Amnesty takes advantage of podcast 'renaissance' with In Their Own Words series

Recent podcast successes have prompted the human rights organisation to produce digital content with depth to get its message across in the In Their Own Words series

What is it?

In Their Own Words is a series of podcasts from Amnesty designed to increase brand awareness and raise understanding of its work among new and existing audiences. The organisation hopes the series will provide an easily accessible platform for campaigns and issues that can be complex and deeply involved.

The podcasts, which so far have included the whistleblower Chelsea Manning, the Al Jazeera journalist Peter Greste and the Chinese human rights lawyer Chen Guangcheng, are from human rights activists telling their own experiences. Although some have not been able to voice their own stories – Manning, for example, is serving a prison sentence in the US – Amnesty says it has tried to keep the podcasts as true as possible and got informed consent from the individuals involved throughout the planning and production process.

The initial pilot series includes four podcasts over two months, after which Amnesty will analyse whether the series met its initial aims and objectives before developing it further. The last in this series will feature the Bahraini human rights activist Nabeel Rajab.

What else?

Amnesty believes the podcasts allow it to get under the skin of an issue. This is the first time it has explored the format as a way of engaging with the public, and its creators were inspired by a recent podcast renaissance and the success of shows such as Serial and Making A Murderer, which presented in-depth stories of real-life injustice.

Each episode has been accompanied by a digital distribution and promotion plan involving the website, social channels and emails to supporters. The organisation says it realises that podcasts can have a "long tail", so while it has been planning for promotion around each episode for the launch, it has also thought about how to use the episodes for future campaigns.

What Amnesty says

"This is material we work with, day-in, day-out," Sam Strudwick, Amnesty's head of digital, communications planning and design told Third Sector. "So podcasts seemed like a good way to explore some cases of human rights injustice that we’ve worked on. There seems to be a resurgence in content with depth – whether it’s long-form or serialised content – and we repeatedly find that people browsing our website want content that gives the ‘full picture’ and detail on an issue.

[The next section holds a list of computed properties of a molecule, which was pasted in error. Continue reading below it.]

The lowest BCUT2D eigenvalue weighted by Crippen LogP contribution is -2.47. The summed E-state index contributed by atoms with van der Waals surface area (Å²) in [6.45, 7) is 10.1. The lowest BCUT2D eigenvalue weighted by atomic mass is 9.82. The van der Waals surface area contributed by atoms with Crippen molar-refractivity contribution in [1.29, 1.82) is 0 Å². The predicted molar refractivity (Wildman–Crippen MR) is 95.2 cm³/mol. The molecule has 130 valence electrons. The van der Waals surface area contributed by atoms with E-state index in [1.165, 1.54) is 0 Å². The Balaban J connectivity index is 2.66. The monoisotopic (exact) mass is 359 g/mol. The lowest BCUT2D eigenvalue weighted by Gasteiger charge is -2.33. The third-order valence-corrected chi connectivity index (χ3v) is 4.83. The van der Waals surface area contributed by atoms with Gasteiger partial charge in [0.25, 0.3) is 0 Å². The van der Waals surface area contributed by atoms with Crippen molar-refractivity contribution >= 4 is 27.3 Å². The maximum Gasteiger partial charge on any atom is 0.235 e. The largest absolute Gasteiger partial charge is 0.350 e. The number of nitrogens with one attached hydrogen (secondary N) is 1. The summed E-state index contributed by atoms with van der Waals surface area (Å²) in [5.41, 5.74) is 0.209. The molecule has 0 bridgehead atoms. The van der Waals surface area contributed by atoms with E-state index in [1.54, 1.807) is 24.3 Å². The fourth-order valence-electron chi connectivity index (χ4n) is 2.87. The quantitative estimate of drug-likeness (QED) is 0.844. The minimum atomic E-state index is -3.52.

"It’s a big ask of an audience to listen to a half-hour audio show, but the stories are so compelling that we hope they’ll engage an audience that already listens to podcasts to connect with Amnesty."

How successful has the campaign been?

Strudwick says the series has received considerable positive press attention from mainstream media, including The Guardian, The Observer, The Independent and VICE. The podcasts have been listened to more than 17,000 times on Soundcloud and thousands more on iTunes.

"Over time, we hope that we’ll build subscribers to the series that are engaged with and have an awareness of a variety of human rights issues," he says. "The idea is that we will turn them into mobilised supporters in the long term. Listening to a podcast episode is, we hope, the first step in an engaged supporter journey."

How does the campaign fit with the overall digital strategy?

Amnesty is always looking to engage new people in its campaigns and believes powerful storytelling is crucial to its digital engagement strategy.

"It helps us break through perceptions of human rights as a very legalistic and academic concern, to speak directly to people’s sense of fairness and justice," Strudwick said.

"By enabling people to tell their stories directly to Amnesty supporters, and to potential supporters, we feel a real connection can be made that builds a deeper relationship with the issuess and encourages listeners to take a stand."

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